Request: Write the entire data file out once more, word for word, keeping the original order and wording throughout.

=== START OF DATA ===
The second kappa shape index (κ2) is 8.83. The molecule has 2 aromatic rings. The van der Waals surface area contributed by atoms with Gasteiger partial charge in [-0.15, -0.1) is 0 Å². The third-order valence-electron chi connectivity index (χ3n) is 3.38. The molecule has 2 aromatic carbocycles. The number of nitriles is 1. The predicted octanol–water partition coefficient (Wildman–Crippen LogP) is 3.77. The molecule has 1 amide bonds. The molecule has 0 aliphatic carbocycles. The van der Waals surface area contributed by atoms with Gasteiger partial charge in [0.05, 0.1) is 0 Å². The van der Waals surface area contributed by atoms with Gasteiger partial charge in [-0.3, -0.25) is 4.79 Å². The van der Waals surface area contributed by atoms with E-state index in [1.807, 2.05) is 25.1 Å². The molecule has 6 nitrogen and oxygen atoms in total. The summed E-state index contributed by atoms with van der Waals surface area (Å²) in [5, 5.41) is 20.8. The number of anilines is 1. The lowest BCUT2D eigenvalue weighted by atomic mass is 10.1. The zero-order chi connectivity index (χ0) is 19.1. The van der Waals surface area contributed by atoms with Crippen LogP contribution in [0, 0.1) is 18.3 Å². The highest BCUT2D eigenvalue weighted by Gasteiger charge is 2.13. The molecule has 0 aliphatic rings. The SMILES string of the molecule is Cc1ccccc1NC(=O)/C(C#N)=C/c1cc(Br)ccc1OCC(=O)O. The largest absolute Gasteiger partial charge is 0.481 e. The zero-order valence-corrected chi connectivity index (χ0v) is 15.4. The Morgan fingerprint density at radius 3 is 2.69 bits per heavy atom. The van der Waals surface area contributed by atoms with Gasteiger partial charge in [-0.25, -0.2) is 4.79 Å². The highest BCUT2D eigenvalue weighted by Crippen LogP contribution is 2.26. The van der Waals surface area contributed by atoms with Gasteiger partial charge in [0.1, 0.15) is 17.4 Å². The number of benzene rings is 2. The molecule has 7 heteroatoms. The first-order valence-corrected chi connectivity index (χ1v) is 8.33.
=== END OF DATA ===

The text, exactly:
The second kappa shape index (κ2) is 8.83. The molecule has 2 aromatic rings. The van der Waals surface area contributed by atoms with Gasteiger partial charge in [-0.15, -0.1) is 0 Å². The third-order valence-electron chi connectivity index (χ3n) is 3.38. The molecule has 2 aromatic carbocycles. The number of nitriles is 1. The predicted octanol–water partition coefficient (Wildman–Crippen LogP) is 3.77. The molecule has 1 amide bonds. The molecule has 0 aliphatic carbocycles. The van der Waals surface area contributed by atoms with Gasteiger partial charge in [0.05, 0.1) is 0 Å². The van der Waals surface area contributed by atoms with Gasteiger partial charge in [-0.3, -0.25) is 4.79 Å². The van der Waals surface area contributed by atoms with E-state index in [1.807, 2.05) is 25.1 Å². The molecule has 6 nitrogen and oxygen atoms in total. The summed E-state index contributed by atoms with van der Waals surface area (Å²) in [5, 5.41) is 20.8. The number of anilines is 1. The lowest BCUT2D eigenvalue weighted by atomic mass is 10.1. The zero-order chi connectivity index (χ0) is 19.1. The van der Waals surface area contributed by atoms with Crippen LogP contribution in [0, 0.1) is 18.3 Å². The highest BCUT2D eigenvalue weighted by Gasteiger charge is 2.13. The molecule has 0 aliphatic rings. The SMILES string of the molecule is Cc1ccccc1NC(=O)/C(C#N)=C/c1cc(Br)ccc1OCC(=O)O. The largest absolute Gasteiger partial charge is 0.481 e. The zero-order valence-corrected chi connectivity index (χ0v) is 15.4. The Morgan fingerprint density at radius 3 is 2.69 bits per heavy atom. The van der Waals surface area contributed by atoms with Gasteiger partial charge in [-0.25, -0.2) is 4.79 Å². The highest BCUT2D eigenvalue weighted by Crippen LogP contribution is 2.26. The van der Waals surface area contributed by atoms with Gasteiger partial charge in [0.1, 0.15) is 17.4 Å². The number of benzene rings is 2. The molecule has 7 heteroatoms. The first-order valence-corrected chi connectivity index (χ1v) is 8.33.